Things You'll Need
Liquid dish soap
Baby shampoo or detergent for hand washables
Absorbent white towel
If the dish-soap solution does not effectively remove the oil stain, you may need to make a stronger solution. Increase the detergent to 2 parts in 10 parts water, but test the solution on an inner seam before treating the stain.
Never use bleach on silk -- the chlorine may dissolve the fabric. Never use bleach substitutes or products containing enzymes, which can destroy silk and other natural fibers.
Never attempt to remove an oil stain by rubbing the silk with bar soap; the soap may set the stain.
Luxurious natural fibers make silk garments cool, comfortable and long-lasting. If an accident happens and your silk is stained with oil, act quickly. Even oily stains such as hair oil, lotion, salad dressing and butter can be easy to remove if treated promptly -- but stains left untreated for 24 hours or more may be difficult or impossible to remove. Always read the garment care tag first. If the tag indicates the silk is not washable, take the garment to a professional dry cleaner.
Make a gentle stain removal solution by mixing 1 part liquid dish soap with 10 parts water. Never attempt to remove a stain by using dishwasher detergent -- it is highly alkaline and may damage the silk.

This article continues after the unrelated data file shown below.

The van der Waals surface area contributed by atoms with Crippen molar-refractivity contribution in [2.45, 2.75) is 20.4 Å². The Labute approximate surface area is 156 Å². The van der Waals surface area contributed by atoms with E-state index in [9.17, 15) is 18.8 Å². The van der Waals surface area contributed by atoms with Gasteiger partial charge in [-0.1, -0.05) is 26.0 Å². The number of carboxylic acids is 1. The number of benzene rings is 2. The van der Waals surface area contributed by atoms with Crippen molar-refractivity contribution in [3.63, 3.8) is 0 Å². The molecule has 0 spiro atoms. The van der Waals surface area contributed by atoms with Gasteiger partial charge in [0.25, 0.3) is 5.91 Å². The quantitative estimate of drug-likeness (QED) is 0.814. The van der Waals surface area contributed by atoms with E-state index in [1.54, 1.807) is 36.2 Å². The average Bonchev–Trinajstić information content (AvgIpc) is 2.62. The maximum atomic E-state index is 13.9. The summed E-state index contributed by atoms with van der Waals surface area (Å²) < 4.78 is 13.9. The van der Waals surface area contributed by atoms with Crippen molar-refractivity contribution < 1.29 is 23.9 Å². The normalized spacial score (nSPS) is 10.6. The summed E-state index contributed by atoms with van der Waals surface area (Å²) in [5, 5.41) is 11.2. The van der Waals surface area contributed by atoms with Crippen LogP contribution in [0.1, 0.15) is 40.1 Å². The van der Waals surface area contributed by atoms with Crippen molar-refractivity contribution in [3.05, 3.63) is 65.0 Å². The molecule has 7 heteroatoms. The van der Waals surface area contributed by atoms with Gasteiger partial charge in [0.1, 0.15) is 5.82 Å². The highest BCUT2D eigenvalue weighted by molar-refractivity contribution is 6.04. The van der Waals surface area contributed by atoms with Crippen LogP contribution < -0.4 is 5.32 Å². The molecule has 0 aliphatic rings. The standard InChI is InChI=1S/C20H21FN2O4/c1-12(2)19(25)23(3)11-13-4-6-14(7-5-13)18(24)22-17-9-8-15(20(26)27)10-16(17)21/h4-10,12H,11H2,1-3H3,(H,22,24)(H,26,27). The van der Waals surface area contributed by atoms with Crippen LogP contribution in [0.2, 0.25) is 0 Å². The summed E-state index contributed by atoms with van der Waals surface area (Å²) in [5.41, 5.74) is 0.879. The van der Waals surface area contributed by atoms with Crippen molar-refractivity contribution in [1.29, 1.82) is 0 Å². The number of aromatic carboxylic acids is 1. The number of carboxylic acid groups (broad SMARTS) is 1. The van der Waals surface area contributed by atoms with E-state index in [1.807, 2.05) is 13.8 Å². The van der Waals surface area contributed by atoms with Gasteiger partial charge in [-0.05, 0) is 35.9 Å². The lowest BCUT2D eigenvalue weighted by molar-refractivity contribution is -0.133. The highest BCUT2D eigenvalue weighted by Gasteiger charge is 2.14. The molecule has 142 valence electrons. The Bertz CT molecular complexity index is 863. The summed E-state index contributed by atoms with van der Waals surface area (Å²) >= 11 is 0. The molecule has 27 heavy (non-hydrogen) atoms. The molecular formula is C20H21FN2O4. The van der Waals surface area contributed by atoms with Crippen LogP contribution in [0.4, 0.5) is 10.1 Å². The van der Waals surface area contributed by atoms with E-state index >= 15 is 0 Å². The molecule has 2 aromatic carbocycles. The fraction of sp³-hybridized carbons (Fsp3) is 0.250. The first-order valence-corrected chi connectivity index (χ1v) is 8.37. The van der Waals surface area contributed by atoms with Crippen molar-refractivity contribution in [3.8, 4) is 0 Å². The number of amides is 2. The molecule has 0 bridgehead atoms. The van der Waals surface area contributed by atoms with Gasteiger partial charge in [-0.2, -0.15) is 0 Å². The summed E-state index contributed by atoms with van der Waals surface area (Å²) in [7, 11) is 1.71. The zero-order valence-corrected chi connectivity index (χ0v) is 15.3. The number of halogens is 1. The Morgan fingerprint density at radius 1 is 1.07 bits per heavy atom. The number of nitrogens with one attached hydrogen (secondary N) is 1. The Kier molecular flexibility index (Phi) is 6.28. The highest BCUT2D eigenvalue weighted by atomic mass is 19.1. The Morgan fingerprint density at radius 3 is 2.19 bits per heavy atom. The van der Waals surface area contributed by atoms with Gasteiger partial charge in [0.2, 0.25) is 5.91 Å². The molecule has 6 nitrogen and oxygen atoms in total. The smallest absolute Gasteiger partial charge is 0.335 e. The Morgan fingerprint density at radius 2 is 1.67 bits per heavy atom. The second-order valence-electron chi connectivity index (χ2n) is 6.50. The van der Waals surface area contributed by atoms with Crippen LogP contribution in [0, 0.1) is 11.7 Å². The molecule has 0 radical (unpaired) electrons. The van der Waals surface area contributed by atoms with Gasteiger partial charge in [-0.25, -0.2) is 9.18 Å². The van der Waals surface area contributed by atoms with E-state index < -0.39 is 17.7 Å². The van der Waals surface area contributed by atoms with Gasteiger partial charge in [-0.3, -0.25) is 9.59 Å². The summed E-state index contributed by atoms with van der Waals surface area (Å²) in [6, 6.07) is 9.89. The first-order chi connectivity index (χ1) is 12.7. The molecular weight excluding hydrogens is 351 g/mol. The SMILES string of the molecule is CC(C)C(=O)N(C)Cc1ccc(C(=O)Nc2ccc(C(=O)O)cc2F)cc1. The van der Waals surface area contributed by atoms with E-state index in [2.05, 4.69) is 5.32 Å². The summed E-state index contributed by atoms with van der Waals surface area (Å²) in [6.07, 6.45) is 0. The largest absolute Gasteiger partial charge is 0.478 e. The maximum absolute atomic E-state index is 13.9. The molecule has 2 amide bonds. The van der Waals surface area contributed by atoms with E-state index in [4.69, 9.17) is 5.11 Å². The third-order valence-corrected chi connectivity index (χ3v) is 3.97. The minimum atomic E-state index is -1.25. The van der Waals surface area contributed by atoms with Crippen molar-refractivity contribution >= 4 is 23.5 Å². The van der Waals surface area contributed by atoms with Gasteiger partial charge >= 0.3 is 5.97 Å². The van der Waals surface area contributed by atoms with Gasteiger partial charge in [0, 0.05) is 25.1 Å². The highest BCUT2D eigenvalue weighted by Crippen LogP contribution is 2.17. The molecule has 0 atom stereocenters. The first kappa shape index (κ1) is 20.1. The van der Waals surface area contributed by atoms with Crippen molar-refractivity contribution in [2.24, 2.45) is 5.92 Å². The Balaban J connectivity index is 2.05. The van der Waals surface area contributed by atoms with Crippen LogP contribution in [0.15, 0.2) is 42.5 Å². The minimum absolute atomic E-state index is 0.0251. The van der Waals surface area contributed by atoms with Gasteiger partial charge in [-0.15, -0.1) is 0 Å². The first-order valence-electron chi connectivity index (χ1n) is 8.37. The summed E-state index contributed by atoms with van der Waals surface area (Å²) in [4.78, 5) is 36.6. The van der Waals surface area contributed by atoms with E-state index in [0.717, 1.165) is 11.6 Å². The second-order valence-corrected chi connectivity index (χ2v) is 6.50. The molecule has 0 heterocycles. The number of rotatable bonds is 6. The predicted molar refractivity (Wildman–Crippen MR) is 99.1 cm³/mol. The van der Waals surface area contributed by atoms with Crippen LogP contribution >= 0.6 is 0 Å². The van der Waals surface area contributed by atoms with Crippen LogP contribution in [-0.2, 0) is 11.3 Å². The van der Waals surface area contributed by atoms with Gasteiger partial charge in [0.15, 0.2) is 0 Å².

Test the fabric for colorfastness before you treat the stain. Use an eyedropper to place a drop of the solution on a hidden inner seam, and then let the solution penetrate the fabric for one to two minutes. If the silk fades or discolors, take the garment to a professional dry cleaner.
Apply a small amount of the soap solution to the stain with an eyedropper or a clean sponge. Tap the solution gently into the stain with your fingertips or a clean, soft brush. Let it penetrate the stain for five to 10 minutes.
Launder the garment immediately, according to the garment care tag. If appropriate, wash the garment in lukewarm water and a few drops of baby shampoo or a detergent manufactured for hand washables. Silk should be agitated very gently if at all, advise fabric care experts at Oregon State University Extension.
Rinse the silk gently in clear water.
Inspect the garment and repeat the stain removal process if the stain is still visible. If the stain is gone, wrap the garment loosely in a soft white towel, and then lay it flat to dry or hang it on a padded hanger.
- Cornell University College of Human Ecology: Removing Stains at Home
- Ohio State University Extension: Quick 'n Easy Stain Removal
- Oregon State University Extension: Stain Removal Guide for Washable Fabrics
- Self-Reliant Living; Walter Szykitka, Editor
- Pacific Heights Cleaners: How to Remove an Oil Stain From a Silk Blouse
- Fabrics.net: Silk
- Simo Silk: How to Clean Silk
M.H. Dyer began her writing career as a staff writer at a community newspaper and is now a full-time commercial writer. She writes about a variety of topics, with a focus on sustainable, pesticide- and herbicide-free gardening. She is an Oregon State University Master Gardener and Master Naturalist and holds a Master of Fine Arts in creative nonfiction writing.